Saturday, December 25, 2021

Indian flights run into hurdle as US restricts flying close to 5G stations

Mumbai:  Pandemic aside, the aviation industry has already run into rough weather again with another airborne concern, this time it’s 5G mobile phone service deployment in the US. Concerned over 5G transmissions interfering with aircraft ‘radio altimeters’, the US aviation regulator has issued directives which impose severe operational restrictions on aircraft flying close to 5G wireless ground transmission stations.

Among the impacted airlines would be Air India, the only Indian carrier that operates to the US. It also operates these routes with US-manufactured aircraft and so would come under the ambit of these directives.

In India, 5G testing is on and air safety experts say these shouldn’t be carried out near airports or areas where aircraft descend low.

For the aviation industry, the big problem maker are the 5G C-band transmissions with spectral closeness to radio altimeter (RA). Radio altimeter is the only sensor onboard an aircraft that provides information on aircraft height above terrain and other obstacles. Its accurate altitude readings are used by a number of aircraft systems, including collision avoidance systems and ‘Autoland’ functions, all of which play critical roles, especially after the aircraft descends below 2,500 feet for an approach and landing. During low-visibility landings, the RA readings' constant feed on aircraft height clearance over ground help cockpit crew gain situational awareness.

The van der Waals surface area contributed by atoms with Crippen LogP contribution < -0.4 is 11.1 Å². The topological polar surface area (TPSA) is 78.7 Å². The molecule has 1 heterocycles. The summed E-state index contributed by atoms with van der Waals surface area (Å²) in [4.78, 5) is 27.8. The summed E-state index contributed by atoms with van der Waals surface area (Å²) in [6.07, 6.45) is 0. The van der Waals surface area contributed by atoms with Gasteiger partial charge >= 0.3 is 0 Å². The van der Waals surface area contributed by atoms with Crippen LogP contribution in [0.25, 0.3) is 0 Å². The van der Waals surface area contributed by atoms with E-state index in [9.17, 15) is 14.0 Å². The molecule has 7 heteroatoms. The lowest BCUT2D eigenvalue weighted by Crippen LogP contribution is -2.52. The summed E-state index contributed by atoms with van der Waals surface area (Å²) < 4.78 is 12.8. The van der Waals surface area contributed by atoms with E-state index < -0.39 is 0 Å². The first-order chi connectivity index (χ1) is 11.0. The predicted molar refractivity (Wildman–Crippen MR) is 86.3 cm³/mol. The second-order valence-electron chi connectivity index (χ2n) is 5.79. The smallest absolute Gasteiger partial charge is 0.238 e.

The 4200-4400 MHz band is a shared band internationally reserved solely for radio altimeters.

“Any failures or interruptions to these sensors can therefore lead to incidents with catastrophic outcomes, potentially resulting in multiple fatalities,” said a document on 5G interference released by International Air Transport Association last year.

Capt Amit Singh, an air safety expert said: “In India, 5G deployment isn’t imminent. But from an air safety point of view, testing is the same thing as deployment because the 5G waves would be transmitted in locations where the testing is on. But here, the relevant stakeholders such as airport operator, civil aviation regulator, airlines, pilots aren’t aware of these 5G waves. That is more dangerous because inadvertently something might happen. NOTAMs (notice) should be issued for pilots. Ministries should come together to form directives to ensure that 5G testing takes place at a safe distance from airport. The idea is no surprises.” On November 25, a mobile service provider conducted 5G tests in Kolkata, on October 5, testing happened in Delhi, he added.

25/12/21 Manju V/Times of India

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